These are just a few of the topics that high school artists are grappling with in a new exhibit organized by PlatteForum, a nonprofit “urban art and activism laboratory” based in Denver.
PlatteForum’s interns, part of the nonprofit’s ArtLab program, are putting their work on display in the exhibit, which is titled Listen to Our Cries.
“This project, to me, is a representation of our values as youth in the 21st century,” said Patrick, one of the interns whose work will be included in the show.
Patrick is part of the exhibition’s climate change group. Other artists, like intern David, will be focusing on topics like identity.
“I think I feel comfortable here because I can really express myself and I don’t have to hide behind any identity that I would put on when I’m not in situations I’m comfortable with,” David explained. “I just feel really safe here.”
Listen to Our Cries
The interns are high school students. Kendall Kultgen, PlatteForum’s creative programming manager, said many of the student artists come from Title 1 schools or schools with a lack of arts funding. “We try to prioritize those students so they can come here and have resources and have exposure to the art world,” she said.
The interns are paid and they also receive food, mental health support, RTD passes and tutoring.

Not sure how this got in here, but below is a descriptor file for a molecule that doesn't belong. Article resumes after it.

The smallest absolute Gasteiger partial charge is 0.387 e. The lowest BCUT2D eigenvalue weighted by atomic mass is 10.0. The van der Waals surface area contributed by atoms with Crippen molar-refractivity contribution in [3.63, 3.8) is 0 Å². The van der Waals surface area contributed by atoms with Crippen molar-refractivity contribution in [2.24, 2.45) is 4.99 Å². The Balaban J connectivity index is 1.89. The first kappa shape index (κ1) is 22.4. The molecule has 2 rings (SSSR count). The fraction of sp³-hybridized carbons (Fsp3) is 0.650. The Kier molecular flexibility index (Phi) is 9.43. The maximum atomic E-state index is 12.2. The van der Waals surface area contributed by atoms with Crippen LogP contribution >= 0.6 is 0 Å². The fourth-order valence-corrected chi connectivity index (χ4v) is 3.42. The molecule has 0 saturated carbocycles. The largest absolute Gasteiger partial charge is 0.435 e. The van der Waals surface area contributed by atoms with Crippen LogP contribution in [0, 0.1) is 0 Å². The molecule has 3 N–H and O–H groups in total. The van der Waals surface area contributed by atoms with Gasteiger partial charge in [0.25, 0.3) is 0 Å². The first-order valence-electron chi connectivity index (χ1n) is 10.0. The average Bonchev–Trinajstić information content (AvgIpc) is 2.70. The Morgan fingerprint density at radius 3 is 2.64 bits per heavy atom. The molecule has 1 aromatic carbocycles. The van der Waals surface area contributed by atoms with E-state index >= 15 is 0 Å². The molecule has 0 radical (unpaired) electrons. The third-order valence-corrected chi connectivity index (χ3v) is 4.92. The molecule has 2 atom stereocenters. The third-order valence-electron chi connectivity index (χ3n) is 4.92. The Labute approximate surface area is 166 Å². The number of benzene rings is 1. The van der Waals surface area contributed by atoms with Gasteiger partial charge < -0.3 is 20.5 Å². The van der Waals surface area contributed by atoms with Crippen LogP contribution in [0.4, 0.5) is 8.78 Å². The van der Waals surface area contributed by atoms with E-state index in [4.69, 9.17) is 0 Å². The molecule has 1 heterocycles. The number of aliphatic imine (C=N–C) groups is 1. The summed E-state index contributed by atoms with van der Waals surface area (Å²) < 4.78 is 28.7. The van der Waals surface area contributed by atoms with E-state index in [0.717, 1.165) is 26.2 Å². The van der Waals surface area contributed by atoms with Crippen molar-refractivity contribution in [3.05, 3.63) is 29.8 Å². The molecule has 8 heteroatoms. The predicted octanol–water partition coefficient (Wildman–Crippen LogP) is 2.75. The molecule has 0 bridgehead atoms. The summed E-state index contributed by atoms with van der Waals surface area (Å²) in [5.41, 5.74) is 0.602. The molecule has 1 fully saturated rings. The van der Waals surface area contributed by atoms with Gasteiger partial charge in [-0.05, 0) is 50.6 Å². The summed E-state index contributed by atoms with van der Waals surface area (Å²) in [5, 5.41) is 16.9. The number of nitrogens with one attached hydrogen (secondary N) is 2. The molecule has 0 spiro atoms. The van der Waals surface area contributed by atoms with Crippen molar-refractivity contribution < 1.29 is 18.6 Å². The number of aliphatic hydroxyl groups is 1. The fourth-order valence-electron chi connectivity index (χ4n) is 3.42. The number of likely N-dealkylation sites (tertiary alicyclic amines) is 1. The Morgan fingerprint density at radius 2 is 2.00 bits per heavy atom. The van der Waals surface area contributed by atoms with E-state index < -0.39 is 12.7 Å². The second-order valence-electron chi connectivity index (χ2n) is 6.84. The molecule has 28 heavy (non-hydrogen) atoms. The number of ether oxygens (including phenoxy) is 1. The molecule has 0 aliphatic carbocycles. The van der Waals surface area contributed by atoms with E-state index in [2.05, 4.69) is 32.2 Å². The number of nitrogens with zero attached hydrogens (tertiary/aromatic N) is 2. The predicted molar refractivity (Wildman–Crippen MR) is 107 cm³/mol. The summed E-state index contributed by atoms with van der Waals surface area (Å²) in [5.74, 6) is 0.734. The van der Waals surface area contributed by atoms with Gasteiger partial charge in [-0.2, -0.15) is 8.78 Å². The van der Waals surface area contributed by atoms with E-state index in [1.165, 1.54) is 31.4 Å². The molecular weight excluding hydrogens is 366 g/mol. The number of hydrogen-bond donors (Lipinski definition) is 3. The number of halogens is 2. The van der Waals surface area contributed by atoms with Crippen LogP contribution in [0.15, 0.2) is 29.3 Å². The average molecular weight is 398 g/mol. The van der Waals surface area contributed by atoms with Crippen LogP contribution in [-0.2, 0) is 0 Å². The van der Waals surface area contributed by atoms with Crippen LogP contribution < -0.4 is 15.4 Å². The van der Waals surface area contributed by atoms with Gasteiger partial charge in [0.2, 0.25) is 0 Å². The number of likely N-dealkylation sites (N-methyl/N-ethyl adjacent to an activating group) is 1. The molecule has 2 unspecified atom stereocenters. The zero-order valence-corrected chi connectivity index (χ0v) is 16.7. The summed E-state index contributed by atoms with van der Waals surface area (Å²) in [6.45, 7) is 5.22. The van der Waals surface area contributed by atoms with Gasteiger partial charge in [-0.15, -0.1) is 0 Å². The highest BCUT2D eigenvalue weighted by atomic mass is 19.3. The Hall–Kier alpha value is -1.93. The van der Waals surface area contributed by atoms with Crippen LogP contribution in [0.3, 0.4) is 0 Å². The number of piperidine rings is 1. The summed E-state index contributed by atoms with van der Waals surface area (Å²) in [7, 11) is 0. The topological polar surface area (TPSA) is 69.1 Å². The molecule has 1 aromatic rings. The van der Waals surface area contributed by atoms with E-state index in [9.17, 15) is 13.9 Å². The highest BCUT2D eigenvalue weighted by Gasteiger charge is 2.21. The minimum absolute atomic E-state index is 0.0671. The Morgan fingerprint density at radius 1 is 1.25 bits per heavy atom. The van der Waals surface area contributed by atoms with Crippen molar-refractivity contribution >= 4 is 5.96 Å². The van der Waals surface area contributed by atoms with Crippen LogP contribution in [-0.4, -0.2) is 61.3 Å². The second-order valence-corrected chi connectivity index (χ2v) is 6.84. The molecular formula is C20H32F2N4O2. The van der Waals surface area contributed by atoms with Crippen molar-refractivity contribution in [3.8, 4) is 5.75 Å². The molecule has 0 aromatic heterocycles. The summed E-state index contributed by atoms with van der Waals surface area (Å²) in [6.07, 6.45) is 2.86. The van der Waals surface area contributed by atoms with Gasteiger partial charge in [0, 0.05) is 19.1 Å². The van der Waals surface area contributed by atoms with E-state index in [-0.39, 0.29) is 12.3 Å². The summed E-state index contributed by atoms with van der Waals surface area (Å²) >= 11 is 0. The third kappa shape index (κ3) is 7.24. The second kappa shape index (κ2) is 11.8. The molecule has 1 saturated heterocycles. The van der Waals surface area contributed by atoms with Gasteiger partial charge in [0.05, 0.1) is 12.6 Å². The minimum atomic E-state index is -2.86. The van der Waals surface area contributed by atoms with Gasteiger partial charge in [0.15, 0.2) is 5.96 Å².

According to the artists’ collective statement about Listen to Our Cries, they are working to “express the ways we’ve been impacted by observing the inevitable effects of climate change, the everlasting results of gun violence, and the persecution of our identities. We express our despair about these issues through individual and collaborative pieces of art. This generation is left grappling with issues of an impermanent future.”
The opening event takes place Friday, March 4 from 6 to 8 p.m. at The Savoy, an event space and gallery in Denver’s Curtis Park neighborhood. The exhibit closes March 18.
“I think one overlapping theme is how young people — how Generation Z — is inheriting a world that’s really difficult, where they’re grappling with all of these really big issues, maybe issues even above what they should be dealing with at their age,” Kultgen explained.
“For me [the exhibit] is important because our voices have largely been ignored by adults in our society,” Patrick added, “and I think that this art project is a good way to bring that to attention.”
More information on Listen to Our Cries is available here.
Kyle Cooke is the digital media manager at Rocky Mountain PBS. You can reach him at firstname.lastname@example.org.
Brian Willie is the content production manager at Rocky Mountain PBS. You can reach him at email@example.com.